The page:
In this introduction to sustainable landscaping practices, Linda Chalker-Scott addresses the most common myths and misconceptions that plague home gardeners and horticultural professionals.
Chalker-Scott offers invaluable advice to gardeners who have wondered: Are native plants the best choice for sustainable landscaping? Should you avoid disturbing the root ball when planting? Are organic products better or safer than synthetic ones? What is the best way to control weeds - fabric or mulch? Does giving vitamins to plants stimulate growth? Are compost teas effective in controlling diseases? When is the best time to water in hot weather? If you pay more, do you get a higher-quality plant? How can you differentiate good advice from bad advice? The answers may surprise you.
In her more than 20 years as a university researcher and educator in the field of plant physiology, Linda Chalker-Scott has discovered a number of so-called truths that originated in traditional agriculture that have been applied to urban horticulture, in many cases damaging both plant and environmental health.
The Informed Gardener is based on basic and applied research from university faculty and landscape professionals, originally published in peer-reviewed journals. After reading this book, you will: understand your landscape or garden plants as components of a living system; save time (by not overdoing soil preparation, weeding, pruning, staking, or replacing plants that have died before their time); save money (by avoiding worthless or harmful garden products, and producing healthier, longer-lived plants); reduce use of fertilizers and pesticides; and assess marketing claims objectively.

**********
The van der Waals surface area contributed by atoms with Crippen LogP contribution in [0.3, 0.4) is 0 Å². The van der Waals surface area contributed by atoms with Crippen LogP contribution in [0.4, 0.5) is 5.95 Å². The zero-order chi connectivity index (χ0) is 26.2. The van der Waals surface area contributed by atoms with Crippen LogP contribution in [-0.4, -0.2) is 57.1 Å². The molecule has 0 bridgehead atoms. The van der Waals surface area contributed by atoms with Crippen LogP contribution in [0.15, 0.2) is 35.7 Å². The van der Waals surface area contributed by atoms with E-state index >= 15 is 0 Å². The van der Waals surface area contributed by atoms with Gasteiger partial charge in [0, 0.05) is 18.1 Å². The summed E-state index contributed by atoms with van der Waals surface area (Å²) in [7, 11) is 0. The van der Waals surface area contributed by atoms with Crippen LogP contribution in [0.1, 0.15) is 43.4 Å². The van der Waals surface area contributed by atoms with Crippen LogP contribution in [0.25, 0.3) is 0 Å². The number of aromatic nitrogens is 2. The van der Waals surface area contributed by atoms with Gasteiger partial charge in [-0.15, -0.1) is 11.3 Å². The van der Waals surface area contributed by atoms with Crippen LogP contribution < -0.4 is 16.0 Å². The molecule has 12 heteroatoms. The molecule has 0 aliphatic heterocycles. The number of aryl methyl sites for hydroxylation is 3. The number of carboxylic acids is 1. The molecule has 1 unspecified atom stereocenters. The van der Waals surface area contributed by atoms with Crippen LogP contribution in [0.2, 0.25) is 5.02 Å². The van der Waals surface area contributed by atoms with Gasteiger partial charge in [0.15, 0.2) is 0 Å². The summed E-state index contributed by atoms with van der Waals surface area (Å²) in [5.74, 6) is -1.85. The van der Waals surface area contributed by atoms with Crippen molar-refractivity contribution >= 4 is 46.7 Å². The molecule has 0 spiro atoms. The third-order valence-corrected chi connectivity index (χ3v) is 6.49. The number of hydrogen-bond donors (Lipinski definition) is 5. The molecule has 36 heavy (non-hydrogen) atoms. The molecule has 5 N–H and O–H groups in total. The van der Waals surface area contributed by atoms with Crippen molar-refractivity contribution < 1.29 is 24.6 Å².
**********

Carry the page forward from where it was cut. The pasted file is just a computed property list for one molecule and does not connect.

This book will be of interest to landscape architects, nursery and landscape professionals, urban foresters, arborists, certified professional horticulturists, and home gardeners.
Linda Chalker-Scott is an extension urban horticulturist and associate professor at Puyallup Research and Extension Center at Washington State University. She is the Washington State editor of MasterGardener magazine, and for six years she authored Horticultural Myths, an online column.
"This enjoyable book should find its way into the hands of almost every gardener. Highly recommended." (Library Journal)
"A succinct and easy-to-navigate resource." (The Bloomsbury Review)
"The Informed Gardener is a thorough, well-written guide and is highly recommended to any gardening enthusiast." (Midwest Book Review)
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I thought that this was a a great listen. I am very busy and don't have time to read as much I would like-especially on this topic. I listened while I got stuff done around the house and garden. I found the information to be very useful. She addresses common misconceptions about gardening. I found myself actually hitting my forehead a few times, having learned I was making common gardening mistakes. I now know what to look for when I go to a nursery to buy plants, and how to install them properly. I don't see this as a reference book, but rather as a great source of general information. I would recommend it to any gardener who finds they don't have the time they'd like to read.